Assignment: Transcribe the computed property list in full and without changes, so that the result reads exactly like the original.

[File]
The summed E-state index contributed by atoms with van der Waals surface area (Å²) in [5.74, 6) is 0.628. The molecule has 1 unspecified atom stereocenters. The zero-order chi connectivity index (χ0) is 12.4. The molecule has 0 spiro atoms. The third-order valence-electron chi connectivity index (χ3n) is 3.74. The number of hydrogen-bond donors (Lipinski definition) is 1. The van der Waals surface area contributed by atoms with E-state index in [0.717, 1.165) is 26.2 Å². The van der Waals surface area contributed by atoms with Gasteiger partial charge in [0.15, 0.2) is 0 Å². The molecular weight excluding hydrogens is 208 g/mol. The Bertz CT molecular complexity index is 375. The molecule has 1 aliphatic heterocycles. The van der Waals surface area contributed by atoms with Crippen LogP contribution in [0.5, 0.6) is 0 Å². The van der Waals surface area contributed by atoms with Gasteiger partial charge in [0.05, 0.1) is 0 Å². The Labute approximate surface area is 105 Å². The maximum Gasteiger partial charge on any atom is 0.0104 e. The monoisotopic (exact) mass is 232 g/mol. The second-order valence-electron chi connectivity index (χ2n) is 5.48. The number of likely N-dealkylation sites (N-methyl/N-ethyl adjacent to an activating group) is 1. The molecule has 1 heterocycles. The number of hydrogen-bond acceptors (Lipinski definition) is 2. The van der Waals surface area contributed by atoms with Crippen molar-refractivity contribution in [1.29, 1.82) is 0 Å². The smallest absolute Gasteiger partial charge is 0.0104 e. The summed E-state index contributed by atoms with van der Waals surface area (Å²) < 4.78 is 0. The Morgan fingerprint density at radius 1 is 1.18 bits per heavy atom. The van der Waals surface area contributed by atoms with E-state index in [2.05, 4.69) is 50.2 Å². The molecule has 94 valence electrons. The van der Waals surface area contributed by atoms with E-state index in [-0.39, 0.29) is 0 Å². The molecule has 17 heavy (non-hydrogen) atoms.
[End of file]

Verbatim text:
The summed E-state index contributed by atoms with van der Waals surface area (Å²) in [5.74, 6) is 0.628. The molecule has 1 unspecified atom stereocenters. The zero-order chi connectivity index (χ0) is 12.4. The molecule has 0 spiro atoms. The third-order valence-electron chi connectivity index (χ3n) is 3.74. The number of hydrogen-bond donors (Lipinski definition) is 1. The van der Waals surface area contributed by atoms with E-state index in [0.717, 1.165) is 26.2 Å². The van der Waals surface area contributed by atoms with Gasteiger partial charge in [0.15, 0.2) is 0 Å². The molecular weight excluding hydrogens is 208 g/mol. The Bertz CT molecular complexity index is 375. The molecule has 1 aliphatic heterocycles. The van der Waals surface area contributed by atoms with Crippen LogP contribution in [0.5, 0.6) is 0 Å². The van der Waals surface area contributed by atoms with Gasteiger partial charge in [0.05, 0.1) is 0 Å². The Labute approximate surface area is 105 Å². The maximum Gasteiger partial charge on any atom is 0.0104 e. The monoisotopic (exact) mass is 232 g/mol. The second-order valence-electron chi connectivity index (χ2n) is 5.48. The number of likely N-dealkylation sites (N-methyl/N-ethyl adjacent to an activating group) is 1. The molecule has 1 heterocycles. The number of hydrogen-bond acceptors (Lipinski definition) is 2. The van der Waals surface area contributed by atoms with Crippen molar-refractivity contribution in [1.29, 1.82) is 0 Å². The smallest absolute Gasteiger partial charge is 0.0104 e. The summed E-state index contributed by atoms with van der Waals surface area (Å²) < 4.78 is 0. The Morgan fingerprint density at radius 1 is 1.18 bits per heavy atom. The van der Waals surface area contributed by atoms with E-state index in [2.05, 4.69) is 50.2 Å². The molecule has 94 valence electrons. The van der Waals surface area contributed by atoms with E-state index in [-0.39, 0.29) is 0 Å². The molecule has 17 heavy (non-hydrogen) atoms.